Stocks in the United States tumbled on Friday, after computer maker Dell Inc warned that companies worldwide are reducing their spending on technology.
All three major indexes fell more than 1%. Shares of Dell, the world's second-largest computer maker, fell 13.8% to $US21.73. Earlier this week, the company reported a steep fall in quarterly profit. IBM shares dropped 2.3% to $US121.73.
Economic data added to the market's jitters ahead of the Labor Day weekend. A government report showed personal incomes fell unexpectedly in July and spending slowed as the effects of a government stimulus package wore off.
The Dow Jones industrial average was down 171.47 points, or 1.46%, at 11,543.71. Standard & Poor's 500 Index was down 17.93 points, or 1.38%, at 1,282.75. The Nasdaq Composite Index was down 44.12 points, or 1.83%, at 2,367.52.
The US bond market closed early on Friday ahead of the Labor Day holiday, contributing to thin trading volume.
Oil settled down 13 cents at $US115.46 per barrel as Hurricane Gustav approached the Gulf of Mexico. Earlier, oil had surged above $US118.
Trading volume was light on the New York Stock Exchange, with about 915 million shares changing hands - well below last year's estimated daily average of roughly 1.90 billion. About 1.56 billion shares were traded on the Nasdaq - also below last year's daily average of 2.17 billion.
European shares advance
European shares rose for the fourth consecutive day on Friday.
The FTSEurofirst 300 index of top European shares closed 0.3% higher at 1,194.73 points. The index is down 21% to date this year, due to bank writedowns, a slowing economy and uncertainty over interest rates.
Global equities rose sharply on Thursday after news that the US economy grew more than expected in the second quarter.
Data on Friday showed business activity in the US Midwest expanding at a far more robust rate than expected in August, and US consumer confidence rising to a five-month high.
But US personal income tumbled unexpectedly in July, registering its sharpest decline since a August 2005.
In the euro zone: inflation slowed more than expected in August and economic sentiment worsened more than forecast.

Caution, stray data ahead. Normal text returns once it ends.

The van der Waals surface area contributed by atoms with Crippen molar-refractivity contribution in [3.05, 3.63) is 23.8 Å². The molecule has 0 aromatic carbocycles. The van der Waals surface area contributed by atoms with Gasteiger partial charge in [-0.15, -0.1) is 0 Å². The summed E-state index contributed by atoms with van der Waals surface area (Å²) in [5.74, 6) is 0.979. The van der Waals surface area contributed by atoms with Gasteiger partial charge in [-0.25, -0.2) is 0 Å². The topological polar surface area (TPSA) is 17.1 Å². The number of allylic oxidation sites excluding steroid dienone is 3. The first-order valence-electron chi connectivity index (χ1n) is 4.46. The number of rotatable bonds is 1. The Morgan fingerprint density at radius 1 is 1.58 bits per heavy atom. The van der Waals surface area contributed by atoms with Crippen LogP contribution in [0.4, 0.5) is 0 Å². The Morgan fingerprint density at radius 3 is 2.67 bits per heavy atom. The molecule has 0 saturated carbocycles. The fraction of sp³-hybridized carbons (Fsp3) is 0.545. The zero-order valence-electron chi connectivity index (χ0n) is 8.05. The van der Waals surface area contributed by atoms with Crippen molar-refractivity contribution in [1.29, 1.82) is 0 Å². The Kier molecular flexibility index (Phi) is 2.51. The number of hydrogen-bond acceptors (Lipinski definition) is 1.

In Frankfurt, the DAX index ended at 6,422.3 points, up 1.76 or 0.03%. In Paris, the CAC-40 index closed at 4,482.6 points, up 21.11 or 0.47%. The Swiss market index closed at 7,238.74 points, up 48.34 or 0.67%.
In Britain, the FTSE 100 climbed 35.4 points, 0.6%, to 5,636.6. The index is down 12.7% for the year to date.
NZ market up
The New Zealand sharemarket closed up 28 points to 3353, on turnover of $78 million, on Friday.
New Zealand Oil & Gas was down 1 cent to $1.61 after announcing a profit of $97.2 million in the year to June.
Pike River Coal, in which NZOG has a third stake, rose 1c to $1.90, after announcing it lost $1.1m in the year to June.
Cavotech MSL was unchanged at $4.39 after posting a half year profit of $5.3m.
Telecom was up 4c to $3.30, while Fletcher Building went up 25c to $7.55.
Contact Energy was up 12c to $8.47 while Auckland International Airport rose 5c to $2.11. The Warehouse was up 8c to $3.40.
The Australian share market closed substantially stronger, driven by gains in the financial sector.
The 200 index was up 69.1 points, or 1.36%, to 5,135.6, while the broader All Ordinaries Index advanced 72.2 points, or 1.4%, to 5,215.5.
On the Sydney Futures Exchange at 1616 AEST, the September share price index contract was 85 points higher at 5,146 on volume of 21,936 contracts.
Macquarie Bank finished up $1.96, or 4.66%, at $A44.04. Westpac was up 41c, or 1.77%, to $23.55, National Australia Bank was up 50c, or 2.08%, to $A24.50, while ANZ lifted 41c, or 2.53%, to $A16.61.